How to eat right for two

March 22, 2019 Swedish Blogger

Pregnant women should eat a balanced diet containing whole grains, a variety of colorful fruits and vegetables, lean protein, low-fat or fat-free dairy, and healthy fats.

Essential nutrients during pregnancy include folic acid or folate, iron, and calcium.

Eating for two doesn’t mean eating twice as much.

Congratulations on your pregnancy! Over the next nine months, as you dream of holding your future bundle of joy, there’s plenty you can do to get ready for motherhood.

To give your baby a healthy start, it’s incredibly important to take proper care of your own health. And because March is National Nutrition Month, it’s the perfect time to focus on eating a healthy diet that will benefit both you and your little one.

What should you be eating? Here are some tips to get started:

The Academy of Nutrition and Dietetics recommends that pregnant women eat a balanced diet from all of the following food groups:

  • Whole grains: Breads, cereals, pastas and brown rice.
  • Fruits: All types of fruits, including fresh, frozen or canned without added sugars.
  • Vegetables: A variety of colorful vegetables, fresh, frozen or canned with no added salt should be included. Raw sprouts should be avoided.
  • Lean protein: Choose lean protein from meat, poultry, fish, eggs, beans and peas, peanut butter, soy products and nuts. Pregnant women should avoid eating tilefish, shark, swordfish and king mackerel, and limit white (albacore) tuna to six ounces per week. Deli, luncheon meats and hot dogs should be reheated if consumed.
  • Low-fat or fat-free dairy: This includes milk, cheese and yogurt. Unpasteurized milk and some soft cheeses that are made from unpasteurized milk also should be avoided.
  • Healthful fats: From foods such as avocados, nuts and seeds as well as vegetable oils including canola and olive oil.

You can create a personalized MyPlate Plan to make sure you’re getting essential nutrients required for a healthy pregnancy. Important nutrients for pregnant women include:

  • Folate or Folic Acid: At least 400 micrograms daily can reduce the risk of birth defects affecting the spinal cord. It can be found in legumes, green leafy vegetables, citrus fruits and fortified cereals, pastas, and breads. Your doctor will likely recommend prenatal supplements.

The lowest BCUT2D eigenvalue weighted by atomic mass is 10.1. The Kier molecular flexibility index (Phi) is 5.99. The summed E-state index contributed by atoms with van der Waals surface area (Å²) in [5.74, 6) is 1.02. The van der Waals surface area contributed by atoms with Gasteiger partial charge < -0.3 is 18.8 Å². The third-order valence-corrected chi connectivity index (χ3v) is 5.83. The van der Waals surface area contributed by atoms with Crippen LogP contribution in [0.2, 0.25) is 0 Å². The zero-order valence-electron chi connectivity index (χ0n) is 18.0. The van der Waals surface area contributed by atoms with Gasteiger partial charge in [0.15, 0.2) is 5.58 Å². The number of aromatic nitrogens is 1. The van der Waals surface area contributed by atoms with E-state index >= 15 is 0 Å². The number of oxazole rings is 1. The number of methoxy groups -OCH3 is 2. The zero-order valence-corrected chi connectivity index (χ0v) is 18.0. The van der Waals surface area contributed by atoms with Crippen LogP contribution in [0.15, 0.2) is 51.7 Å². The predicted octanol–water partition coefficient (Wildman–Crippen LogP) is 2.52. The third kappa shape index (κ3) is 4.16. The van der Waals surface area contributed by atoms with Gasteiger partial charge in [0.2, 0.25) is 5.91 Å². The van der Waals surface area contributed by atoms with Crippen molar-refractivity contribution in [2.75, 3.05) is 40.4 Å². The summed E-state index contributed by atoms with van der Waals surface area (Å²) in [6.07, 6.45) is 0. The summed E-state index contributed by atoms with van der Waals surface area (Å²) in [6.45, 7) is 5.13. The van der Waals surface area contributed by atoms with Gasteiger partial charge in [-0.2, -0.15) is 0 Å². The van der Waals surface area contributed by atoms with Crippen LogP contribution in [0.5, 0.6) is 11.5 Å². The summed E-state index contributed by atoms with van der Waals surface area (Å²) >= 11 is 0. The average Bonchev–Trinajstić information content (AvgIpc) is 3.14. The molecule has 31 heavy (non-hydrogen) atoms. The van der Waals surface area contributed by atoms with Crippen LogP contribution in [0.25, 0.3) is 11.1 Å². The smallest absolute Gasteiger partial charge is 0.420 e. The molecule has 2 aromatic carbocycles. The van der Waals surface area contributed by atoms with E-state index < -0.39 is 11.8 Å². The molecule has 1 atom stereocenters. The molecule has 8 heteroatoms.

• Iron: Pregnant women should consume at least 27mg daily. Iron can be found in red meat, chicken and fish, fortified cereals, spinach, some leafy greens, and beans.
  • Calcium: For pregnant women, the recommendation is 1,300mg per day (for adolescents 14 to 18 years old) — and 1,000mg per day (for women 19 to 50 years old). Calcium can be found in low-fat or fat-free milk, yogurt or cheese, or fortified plant-based beverages, cereals and juices. Before, during, and after pregnancy, women should consume at least three servings of calcium-rich foods daily.

Eating for two doesn’t actually mean eating twice as much. The Centers for Disease Control and Prevention recommends the following calorie guidelines during pregnancy:

  • First trimester (first 12 weeks) – Most women don’t need any extra calories.
  • Second trimester (13 to 26 weeks) – Most women need about 340 extra calories a day.
  • Last trimester (after 26 weeks) – Most women need about 450 extra calories a day.

What else should pregnant women know?

  • Pregnant women should avoid added sugars, solid fats, regular soft drinks, sweets, and fried snacks.
  • Foodsafety.gov offers a convenient checklist of foods to avoid while pregnant. Potential bacteria in these foods may harm your baby.
  • While it’s important to take prenatal supplements as prescribed, supplements can’t replace an unhealthy diet. These supplements should be taken in addition to, not instead of, a healthy and nutrient-rich diet.
  • Along with healthy eating, be sure to also exercise regularly, get enough sleep, and avoid harmful substances like alcohol and tobacco.
  • No amount of alcohol is considered safe during pregnancy.

Ask your doctor about referral to a Swedish registered dietitian for maternity nutrition counseling. Need a primary care provider? Find a Swedish provider near you.

For more pregnancy-related health advice, download Swedish’s free pregnancy and parenting app, Circle by Swedish. Swedish also offers a wide variety of childbirth and parenting classes: Learn more and register today.

Subscribe to the Swedish blog and get monthly health tips from our medical experts delivered straight to your inbox.

Recommended for you:

Call the midwife: Learn more about why you should consider midwifery care

Breastmilk basics: does diet really matter?

During pregnancy, get by with a little help from your friends

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